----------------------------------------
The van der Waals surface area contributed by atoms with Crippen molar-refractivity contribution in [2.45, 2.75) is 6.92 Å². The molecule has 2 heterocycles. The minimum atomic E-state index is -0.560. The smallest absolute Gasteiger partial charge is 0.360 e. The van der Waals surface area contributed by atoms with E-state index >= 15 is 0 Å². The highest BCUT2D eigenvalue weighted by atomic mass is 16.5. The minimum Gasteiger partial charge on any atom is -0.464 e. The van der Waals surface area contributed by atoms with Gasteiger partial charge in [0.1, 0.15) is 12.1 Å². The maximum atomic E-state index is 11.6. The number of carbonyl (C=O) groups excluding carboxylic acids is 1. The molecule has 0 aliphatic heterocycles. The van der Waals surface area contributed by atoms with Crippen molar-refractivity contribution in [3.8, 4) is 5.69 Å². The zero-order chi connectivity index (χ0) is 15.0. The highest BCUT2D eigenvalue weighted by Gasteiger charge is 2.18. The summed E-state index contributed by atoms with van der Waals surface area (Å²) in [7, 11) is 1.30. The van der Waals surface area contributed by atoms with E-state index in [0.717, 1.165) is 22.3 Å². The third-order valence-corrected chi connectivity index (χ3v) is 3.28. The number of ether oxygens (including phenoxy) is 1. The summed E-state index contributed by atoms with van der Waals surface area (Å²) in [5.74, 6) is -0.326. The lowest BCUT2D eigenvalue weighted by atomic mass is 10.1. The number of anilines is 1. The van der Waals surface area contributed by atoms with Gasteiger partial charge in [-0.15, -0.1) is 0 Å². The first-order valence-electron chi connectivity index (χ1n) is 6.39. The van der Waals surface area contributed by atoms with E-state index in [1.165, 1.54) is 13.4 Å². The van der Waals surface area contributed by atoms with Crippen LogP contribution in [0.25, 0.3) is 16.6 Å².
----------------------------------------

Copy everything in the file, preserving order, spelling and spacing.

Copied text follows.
The van der Waals surface area contributed by atoms with Crippen molar-refractivity contribution in [2.45, 2.75) is 6.92 Å². The molecule has 2 heterocycles. The minimum atomic E-state index is -0.560. The smallest absolute Gasteiger partial charge is 0.360 e. The van der Waals surface area contributed by atoms with E-state index >= 15 is 0 Å². The highest BCUT2D eigenvalue weighted by atomic mass is 16.5. The minimum Gasteiger partial charge on any atom is -0.464 e. The van der Waals surface area contributed by atoms with Gasteiger partial charge in [0.1, 0.15) is 12.1 Å². The maximum atomic E-state index is 11.6. The number of carbonyl (C=O) groups excluding carboxylic acids is 1. The molecule has 0 aliphatic heterocycles. The van der Waals surface area contributed by atoms with Crippen molar-refractivity contribution in [3.8, 4) is 5.69 Å². The zero-order chi connectivity index (χ0) is 15.0. The highest BCUT2D eigenvalue weighted by Gasteiger charge is 2.18. The summed E-state index contributed by atoms with van der Waals surface area (Å²) in [7, 11) is 1.30. The van der Waals surface area contributed by atoms with E-state index in [0.717, 1.165) is 22.3 Å². The third-order valence-corrected chi connectivity index (χ3v) is 3.28. The number of ether oxygens (including phenoxy) is 1. The summed E-state index contributed by atoms with van der Waals surface area (Å²) in [5.74, 6) is -0.326. The lowest BCUT2D eigenvalue weighted by atomic mass is 10.1. The number of anilines is 1. The van der Waals surface area contributed by atoms with Gasteiger partial charge in [-0.15, -0.1) is 0 Å². The first-order valence-electron chi connectivity index (χ1n) is 6.39. The van der Waals surface area contributed by atoms with E-state index in [1.165, 1.54) is 13.4 Å². The van der Waals surface area contributed by atoms with Crippen LogP contribution in [0.25, 0.3) is 16.6 Å².